Delta Air Lines giveth. And Delta Air Lines taketh away.
You could call it robbing Peter to pay Paul, but both international and domestic routes are affected by recent decisions made by the Atlanta-based airline.
Delta is adding Delta One service to routes between New York and Las Vegas, Seattle and San Diego. This premium business class option includes perks like flat beds and various enhancements and means there are a total of seven domestic routes that now offer Delta One service.
Nice. But where will these internationally configured 757s that fly these routes come from?
The Smooth Operator
Lately, Delta has been flying more wide body aircraft between LA and New York, leading observers to wonder how the carrier has enough planes to cover all the new Delta One routes. So Delta, being the smooth operator that it is, has announced that they will be flying configured 757-200s on several transatlantic flights instead of the more luxurious wide body airplanes, which will now be deployed domestically on the Delta One routes.
This is a bit of a downgrade for passengers traveling abroad, since the 757-200s narrow bodies have recliner first class seats situated at the front of the plane rather than full flat seats. This equates to a premium economy class (Premium Select) but is by no means equivalent to the typical business class offering. Essentially this means business class is being replaced by Premium Select on these transatlantic routes.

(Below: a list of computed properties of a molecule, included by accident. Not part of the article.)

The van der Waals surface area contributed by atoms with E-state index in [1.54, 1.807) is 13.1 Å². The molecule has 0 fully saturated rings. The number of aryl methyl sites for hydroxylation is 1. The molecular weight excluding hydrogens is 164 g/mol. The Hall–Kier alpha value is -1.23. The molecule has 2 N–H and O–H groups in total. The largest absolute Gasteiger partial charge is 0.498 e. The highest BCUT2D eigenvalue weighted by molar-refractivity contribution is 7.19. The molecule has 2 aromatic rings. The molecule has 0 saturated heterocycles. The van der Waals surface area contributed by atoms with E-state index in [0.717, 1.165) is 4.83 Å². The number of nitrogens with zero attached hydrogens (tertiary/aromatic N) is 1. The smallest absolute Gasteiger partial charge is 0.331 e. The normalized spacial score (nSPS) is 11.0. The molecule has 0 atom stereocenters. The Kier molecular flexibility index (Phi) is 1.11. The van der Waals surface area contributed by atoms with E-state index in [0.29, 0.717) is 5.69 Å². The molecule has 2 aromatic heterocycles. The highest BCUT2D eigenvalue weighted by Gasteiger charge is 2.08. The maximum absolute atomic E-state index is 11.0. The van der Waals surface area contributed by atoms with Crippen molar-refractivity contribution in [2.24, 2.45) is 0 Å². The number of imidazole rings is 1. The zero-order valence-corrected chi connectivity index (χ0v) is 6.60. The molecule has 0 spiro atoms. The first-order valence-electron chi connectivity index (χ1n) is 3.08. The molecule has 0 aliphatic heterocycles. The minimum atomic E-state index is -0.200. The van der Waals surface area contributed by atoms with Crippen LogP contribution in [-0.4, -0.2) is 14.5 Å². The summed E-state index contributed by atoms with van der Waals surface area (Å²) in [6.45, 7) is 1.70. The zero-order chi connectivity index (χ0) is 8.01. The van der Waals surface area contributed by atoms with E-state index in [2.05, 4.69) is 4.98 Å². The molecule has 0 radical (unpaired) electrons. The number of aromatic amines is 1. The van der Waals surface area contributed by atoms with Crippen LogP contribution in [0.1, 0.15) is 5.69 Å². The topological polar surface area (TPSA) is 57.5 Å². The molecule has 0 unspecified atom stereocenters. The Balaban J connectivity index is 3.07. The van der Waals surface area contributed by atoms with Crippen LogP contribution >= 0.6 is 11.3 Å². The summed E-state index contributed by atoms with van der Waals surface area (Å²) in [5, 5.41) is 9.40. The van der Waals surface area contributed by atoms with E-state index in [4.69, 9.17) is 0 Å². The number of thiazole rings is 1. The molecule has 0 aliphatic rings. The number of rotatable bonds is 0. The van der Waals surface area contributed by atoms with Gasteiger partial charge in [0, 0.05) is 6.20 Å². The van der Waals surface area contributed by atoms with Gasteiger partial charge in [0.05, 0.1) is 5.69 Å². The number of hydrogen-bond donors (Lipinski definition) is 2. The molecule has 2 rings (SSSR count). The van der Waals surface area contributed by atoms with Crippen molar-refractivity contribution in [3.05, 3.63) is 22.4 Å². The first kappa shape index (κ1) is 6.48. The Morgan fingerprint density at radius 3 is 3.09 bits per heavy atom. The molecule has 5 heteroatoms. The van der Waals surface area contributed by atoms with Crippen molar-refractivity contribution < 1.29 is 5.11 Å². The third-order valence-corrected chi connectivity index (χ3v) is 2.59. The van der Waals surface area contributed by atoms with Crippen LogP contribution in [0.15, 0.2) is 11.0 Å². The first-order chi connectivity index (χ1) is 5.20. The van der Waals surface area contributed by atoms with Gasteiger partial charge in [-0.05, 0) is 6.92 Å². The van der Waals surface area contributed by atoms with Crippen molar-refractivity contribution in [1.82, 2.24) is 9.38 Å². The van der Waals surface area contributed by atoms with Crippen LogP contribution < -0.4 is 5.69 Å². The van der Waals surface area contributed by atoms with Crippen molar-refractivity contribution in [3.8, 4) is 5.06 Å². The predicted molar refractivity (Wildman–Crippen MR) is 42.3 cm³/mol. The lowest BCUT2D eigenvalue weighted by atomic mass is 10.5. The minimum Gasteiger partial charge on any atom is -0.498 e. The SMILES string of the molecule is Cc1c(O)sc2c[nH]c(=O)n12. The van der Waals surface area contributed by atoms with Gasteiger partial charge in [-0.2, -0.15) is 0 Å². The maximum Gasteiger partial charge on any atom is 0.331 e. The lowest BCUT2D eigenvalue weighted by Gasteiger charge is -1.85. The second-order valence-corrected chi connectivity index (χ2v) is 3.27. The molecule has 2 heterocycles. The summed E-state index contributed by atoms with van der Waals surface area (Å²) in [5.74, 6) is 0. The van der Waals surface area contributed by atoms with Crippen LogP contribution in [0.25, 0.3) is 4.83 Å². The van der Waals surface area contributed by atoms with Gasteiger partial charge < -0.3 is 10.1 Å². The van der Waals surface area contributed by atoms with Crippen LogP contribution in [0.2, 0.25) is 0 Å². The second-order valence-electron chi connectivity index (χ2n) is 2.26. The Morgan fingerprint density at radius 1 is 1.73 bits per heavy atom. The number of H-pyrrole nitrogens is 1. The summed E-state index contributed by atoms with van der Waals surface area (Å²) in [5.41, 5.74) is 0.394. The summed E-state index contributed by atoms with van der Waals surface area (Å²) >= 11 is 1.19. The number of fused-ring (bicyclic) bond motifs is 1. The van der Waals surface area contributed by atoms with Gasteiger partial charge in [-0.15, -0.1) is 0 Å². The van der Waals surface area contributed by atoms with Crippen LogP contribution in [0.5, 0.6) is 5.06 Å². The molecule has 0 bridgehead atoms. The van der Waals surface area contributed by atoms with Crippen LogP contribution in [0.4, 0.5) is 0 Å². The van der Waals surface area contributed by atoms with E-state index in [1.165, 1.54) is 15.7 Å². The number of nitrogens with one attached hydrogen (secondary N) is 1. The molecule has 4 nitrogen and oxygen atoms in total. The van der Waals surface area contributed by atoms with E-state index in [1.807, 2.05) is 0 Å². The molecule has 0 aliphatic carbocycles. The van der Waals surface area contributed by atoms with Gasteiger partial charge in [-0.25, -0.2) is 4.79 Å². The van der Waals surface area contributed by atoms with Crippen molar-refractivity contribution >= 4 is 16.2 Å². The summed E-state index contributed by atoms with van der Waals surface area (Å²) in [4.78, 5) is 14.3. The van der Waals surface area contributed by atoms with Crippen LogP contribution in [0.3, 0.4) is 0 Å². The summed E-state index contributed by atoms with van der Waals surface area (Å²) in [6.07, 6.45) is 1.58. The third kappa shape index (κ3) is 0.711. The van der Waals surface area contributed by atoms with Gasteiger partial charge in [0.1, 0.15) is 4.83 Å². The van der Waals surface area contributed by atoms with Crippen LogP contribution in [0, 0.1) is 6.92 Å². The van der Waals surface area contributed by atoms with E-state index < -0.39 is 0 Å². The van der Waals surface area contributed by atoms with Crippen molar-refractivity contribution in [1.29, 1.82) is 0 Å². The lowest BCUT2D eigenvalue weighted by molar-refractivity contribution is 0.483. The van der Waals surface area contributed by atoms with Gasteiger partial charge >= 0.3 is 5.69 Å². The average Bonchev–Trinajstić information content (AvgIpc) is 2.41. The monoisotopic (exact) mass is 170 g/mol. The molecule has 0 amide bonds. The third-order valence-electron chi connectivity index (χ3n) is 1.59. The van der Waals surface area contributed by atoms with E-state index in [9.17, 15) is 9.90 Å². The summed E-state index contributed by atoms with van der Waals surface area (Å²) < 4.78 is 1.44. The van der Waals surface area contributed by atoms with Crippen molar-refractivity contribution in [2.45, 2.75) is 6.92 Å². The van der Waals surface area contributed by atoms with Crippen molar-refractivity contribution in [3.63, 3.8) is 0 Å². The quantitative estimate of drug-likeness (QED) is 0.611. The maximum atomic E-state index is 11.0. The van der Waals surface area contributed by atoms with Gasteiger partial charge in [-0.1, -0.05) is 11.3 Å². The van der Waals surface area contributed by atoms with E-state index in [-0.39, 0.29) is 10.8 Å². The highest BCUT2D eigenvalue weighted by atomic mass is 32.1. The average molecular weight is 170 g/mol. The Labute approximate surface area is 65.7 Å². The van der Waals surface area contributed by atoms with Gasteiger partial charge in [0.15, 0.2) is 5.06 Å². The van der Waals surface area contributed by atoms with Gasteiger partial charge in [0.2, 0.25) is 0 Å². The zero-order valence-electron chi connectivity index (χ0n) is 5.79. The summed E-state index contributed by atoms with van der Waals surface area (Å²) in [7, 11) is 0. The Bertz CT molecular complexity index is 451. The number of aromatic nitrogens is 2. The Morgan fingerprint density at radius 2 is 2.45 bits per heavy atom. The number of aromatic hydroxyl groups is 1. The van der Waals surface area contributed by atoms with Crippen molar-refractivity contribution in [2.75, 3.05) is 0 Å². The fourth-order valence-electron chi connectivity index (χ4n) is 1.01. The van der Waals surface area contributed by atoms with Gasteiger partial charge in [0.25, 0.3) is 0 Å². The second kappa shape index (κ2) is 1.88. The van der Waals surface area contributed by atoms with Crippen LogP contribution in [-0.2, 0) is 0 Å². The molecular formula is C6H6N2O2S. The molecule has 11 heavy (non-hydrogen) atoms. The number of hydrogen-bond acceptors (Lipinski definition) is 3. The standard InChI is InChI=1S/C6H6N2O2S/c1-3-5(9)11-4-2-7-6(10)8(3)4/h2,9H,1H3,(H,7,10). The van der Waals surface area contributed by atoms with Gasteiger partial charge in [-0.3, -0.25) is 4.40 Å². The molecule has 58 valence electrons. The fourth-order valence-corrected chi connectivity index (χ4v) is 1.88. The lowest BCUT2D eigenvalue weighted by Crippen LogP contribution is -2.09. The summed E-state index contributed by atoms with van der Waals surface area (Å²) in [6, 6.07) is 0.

Delta provides product parity with Ultra-low cost carriers
As of May 3, 3018 routes affected include New York JFK to Reykjavik, Iceland and New York JFK to Shannon, Ireland; as well as New York JFK to Ponta Delgada, Portugal beginning May 24, 2018. Competition has been increasing between domestic carriers such as Delta and European budget airlines like Icelandair and WOW, who operate nonstop routes to Reykjavik. The lower-cost European players offer a business class option that resembles domestic first class, which is why one could argue that Delta’s offering makes sense since it is comparable to what is currently on offer by Icelandair and WOW. But to be truly competitive on these routes, Delta will likely have to slash prices. Flying the narrow bodies will allow Delta to sell seats at a lower price point but the lack of a premium option might deter higher fare business traffic.
Additionally, some transatlantic markets cater more to leisure travelers, so it seems as if Delta made the decision at least partially based on the fact that there is more premium demand on domestic routes, so offering the business class option with flat beds just makes more sense here. Just keep in mind that if you fly any of the above-mentioned international flights, starting in May of next year, you will be limited to the Premium Select option.